513 F.2d 11
GOVERNMENT OF THE VIRGIN ISLANDS
Alberto NAVARRO, Appellant in Nos. 74-1700 and 74-1988, et al.
Appeal of Julio COLON, Jr., in No. 74-1763 and No. 74-1898.
Appeal of Israel MIRANDA, in No. 74-1701 and No. 74-1869.
Appeal of Sixto PINERO, Jr., in No. 74-1702.
Nos. 74-1700-74-1702, 74-1763, 74-1869, 74-1898 and 74-1988.
United States Court of Appeals,
Argued Dec. 5, 1974.
Decided March 18, 1975.
Stanley M. Poplow, Poplow & Abramson, Philadelphia, Pa., for appellants.
Julio A. Brady, U. S. Atty., John S. Wilbur, Jr., Asst. U. S. Atty., Christiansted Island of St. Croix, V. I., for appellee.
Before SEITZ, Chief Judge, VAN DUSEN and ROSENN, Circuit Judges.
OPINION OF THE COURT
SEITZ, Chief Judge.
These appeals are from defendants-appellants' conviction of first degree murder and assault in the first degree after a jury trial in the District Court of the Virgin Islands and from denial of their motions for judgments of acquittal or for new trials. Defendant Julio Colon, Jr., was charged and convicted as the perpetrator of the offenses;1 defendants Israel Miranda, Alberto Navarro and Sixto Pinero, Jr., were convicted on the basis of their having aided and abetted Colon in the commission of the crimes.2
Because all defendants convicted as aiders and abettors challenge the sufficiency of the evidence to sustain their conviction, it will be necessary to set forth the facts in some detail.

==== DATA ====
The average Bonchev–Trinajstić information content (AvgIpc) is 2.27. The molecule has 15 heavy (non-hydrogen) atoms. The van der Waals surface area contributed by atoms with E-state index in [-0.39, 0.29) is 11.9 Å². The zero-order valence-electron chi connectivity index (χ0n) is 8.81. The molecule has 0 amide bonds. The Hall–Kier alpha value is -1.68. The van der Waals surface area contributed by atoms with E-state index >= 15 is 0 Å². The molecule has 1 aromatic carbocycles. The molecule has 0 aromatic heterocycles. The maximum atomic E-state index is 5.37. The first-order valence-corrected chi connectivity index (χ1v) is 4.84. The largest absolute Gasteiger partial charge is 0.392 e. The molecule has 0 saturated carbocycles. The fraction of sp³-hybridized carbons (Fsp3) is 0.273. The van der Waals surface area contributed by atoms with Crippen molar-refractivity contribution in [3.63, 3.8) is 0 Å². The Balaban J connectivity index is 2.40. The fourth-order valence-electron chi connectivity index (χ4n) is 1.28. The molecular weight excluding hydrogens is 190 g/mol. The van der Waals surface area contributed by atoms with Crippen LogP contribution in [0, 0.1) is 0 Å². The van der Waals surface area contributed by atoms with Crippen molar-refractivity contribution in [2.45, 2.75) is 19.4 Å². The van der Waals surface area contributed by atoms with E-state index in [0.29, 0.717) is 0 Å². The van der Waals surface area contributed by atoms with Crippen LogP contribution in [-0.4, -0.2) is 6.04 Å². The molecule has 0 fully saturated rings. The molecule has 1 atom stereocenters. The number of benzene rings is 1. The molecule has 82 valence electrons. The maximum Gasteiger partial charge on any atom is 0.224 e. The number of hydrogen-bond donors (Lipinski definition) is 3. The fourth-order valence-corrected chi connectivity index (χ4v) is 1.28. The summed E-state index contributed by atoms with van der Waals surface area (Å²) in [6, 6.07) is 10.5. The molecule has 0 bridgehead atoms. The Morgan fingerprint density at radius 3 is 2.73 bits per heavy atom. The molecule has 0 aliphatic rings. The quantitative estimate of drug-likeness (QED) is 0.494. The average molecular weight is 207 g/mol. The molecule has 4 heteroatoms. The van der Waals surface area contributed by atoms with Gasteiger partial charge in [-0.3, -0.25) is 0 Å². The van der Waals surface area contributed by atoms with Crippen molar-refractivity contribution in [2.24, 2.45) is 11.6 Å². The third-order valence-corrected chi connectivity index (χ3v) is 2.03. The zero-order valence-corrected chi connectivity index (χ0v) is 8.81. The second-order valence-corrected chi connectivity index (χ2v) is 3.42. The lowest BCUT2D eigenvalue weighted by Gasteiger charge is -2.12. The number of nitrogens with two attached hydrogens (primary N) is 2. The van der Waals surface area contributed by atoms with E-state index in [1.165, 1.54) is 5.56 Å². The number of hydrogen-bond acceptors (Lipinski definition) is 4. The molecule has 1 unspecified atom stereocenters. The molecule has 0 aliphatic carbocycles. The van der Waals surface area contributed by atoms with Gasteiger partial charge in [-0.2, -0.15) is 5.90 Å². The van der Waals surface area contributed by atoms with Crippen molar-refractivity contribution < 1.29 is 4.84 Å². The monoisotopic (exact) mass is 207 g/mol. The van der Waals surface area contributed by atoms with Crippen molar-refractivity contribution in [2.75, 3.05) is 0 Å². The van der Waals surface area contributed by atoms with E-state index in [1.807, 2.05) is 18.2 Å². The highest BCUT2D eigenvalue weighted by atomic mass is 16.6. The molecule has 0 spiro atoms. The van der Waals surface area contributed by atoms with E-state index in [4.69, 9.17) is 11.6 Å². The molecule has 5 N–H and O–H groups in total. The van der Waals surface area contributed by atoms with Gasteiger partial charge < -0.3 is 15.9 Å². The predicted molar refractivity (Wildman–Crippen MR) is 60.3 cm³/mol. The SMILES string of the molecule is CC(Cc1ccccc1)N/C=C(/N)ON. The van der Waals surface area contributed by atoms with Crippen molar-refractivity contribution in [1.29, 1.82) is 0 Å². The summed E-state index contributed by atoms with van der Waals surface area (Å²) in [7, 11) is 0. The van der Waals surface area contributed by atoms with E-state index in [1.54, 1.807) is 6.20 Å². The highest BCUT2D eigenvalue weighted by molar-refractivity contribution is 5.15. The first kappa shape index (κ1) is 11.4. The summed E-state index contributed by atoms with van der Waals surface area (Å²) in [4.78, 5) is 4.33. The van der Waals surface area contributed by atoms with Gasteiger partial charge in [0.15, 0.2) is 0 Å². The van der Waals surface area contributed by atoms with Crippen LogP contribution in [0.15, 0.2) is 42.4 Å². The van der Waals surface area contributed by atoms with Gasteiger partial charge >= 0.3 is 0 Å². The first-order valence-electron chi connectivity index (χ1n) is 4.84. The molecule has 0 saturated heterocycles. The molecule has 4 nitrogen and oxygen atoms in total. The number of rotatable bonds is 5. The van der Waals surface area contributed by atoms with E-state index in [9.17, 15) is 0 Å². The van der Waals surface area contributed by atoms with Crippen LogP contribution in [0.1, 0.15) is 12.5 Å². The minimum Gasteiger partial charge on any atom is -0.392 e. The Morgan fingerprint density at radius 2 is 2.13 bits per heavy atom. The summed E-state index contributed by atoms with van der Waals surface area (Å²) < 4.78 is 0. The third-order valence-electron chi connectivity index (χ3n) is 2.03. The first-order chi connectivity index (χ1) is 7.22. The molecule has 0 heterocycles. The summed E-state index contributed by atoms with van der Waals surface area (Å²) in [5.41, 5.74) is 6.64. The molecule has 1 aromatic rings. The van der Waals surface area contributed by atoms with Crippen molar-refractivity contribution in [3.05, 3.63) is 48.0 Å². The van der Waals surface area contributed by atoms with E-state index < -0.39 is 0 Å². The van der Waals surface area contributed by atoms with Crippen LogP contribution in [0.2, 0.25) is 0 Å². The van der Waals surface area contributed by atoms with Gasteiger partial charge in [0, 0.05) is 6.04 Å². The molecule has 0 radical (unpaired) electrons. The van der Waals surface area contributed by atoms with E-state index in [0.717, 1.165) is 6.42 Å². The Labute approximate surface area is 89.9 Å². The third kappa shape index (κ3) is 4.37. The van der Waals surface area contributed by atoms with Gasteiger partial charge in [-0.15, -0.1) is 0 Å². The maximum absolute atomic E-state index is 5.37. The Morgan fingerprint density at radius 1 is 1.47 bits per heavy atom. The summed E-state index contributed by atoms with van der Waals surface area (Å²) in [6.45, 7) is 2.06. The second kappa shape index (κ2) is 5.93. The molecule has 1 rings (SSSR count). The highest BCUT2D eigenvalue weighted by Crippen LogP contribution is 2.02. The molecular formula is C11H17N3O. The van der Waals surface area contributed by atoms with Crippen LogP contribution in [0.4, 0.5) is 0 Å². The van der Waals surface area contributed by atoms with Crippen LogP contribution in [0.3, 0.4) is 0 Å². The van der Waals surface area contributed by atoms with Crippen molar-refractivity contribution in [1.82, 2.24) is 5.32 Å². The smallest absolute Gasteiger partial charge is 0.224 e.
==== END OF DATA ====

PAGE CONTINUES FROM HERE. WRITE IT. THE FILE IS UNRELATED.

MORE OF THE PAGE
April 1, 1974, was a holiday in the Virgin Islands, and the day's activities included a performance by a local band at Cramer Park, St. Croix. A large crowd gathered at the park, including all defendants and Leroy Ford, an off duty policeman whose brother, Joseph Ford, was a member of the performing band. In mid-afternoon, a stabbing occurred at the east end of the park. Under Patrolman Ford's supervision the injured man was placed in an automobile for transportation to a hospital. Instead of immediately leaving the park, however, the car proceeded northward towards the beach from whence shots were then heard. Patrolman Ford, accompanied by his brother, walked in the direction of the shooting to investigate.
According to the policeman's testimony, as he and his brother Joseph neared a large genip tree on their return to the bandstand, "two Puerto Ricans was coming toward my direction." These men were later identified by Patrolman Ford as defendant Colon and Marcial Santana.3 At trial, Ford testified that when he identified himself as a policeman, Colon responded with an obscenity and came forward to scuffle with Joseph Ford. During this fight, a crowd estimated by one witness to include as many as 25 people gathered near the fight scene. Three government witnesses, however, testified to the existence of a group of five or six young men who, according to one witness, came "close together" around the struggle. Evaristo Rios, a spectator, identified defendants Miranda, Pinero and Navarro as part of this group whose members in unison yelled "kill him" in Spanish while Joseph Ford and Colon fought. With the help of Rios, Patrolman Ford broke up the fight.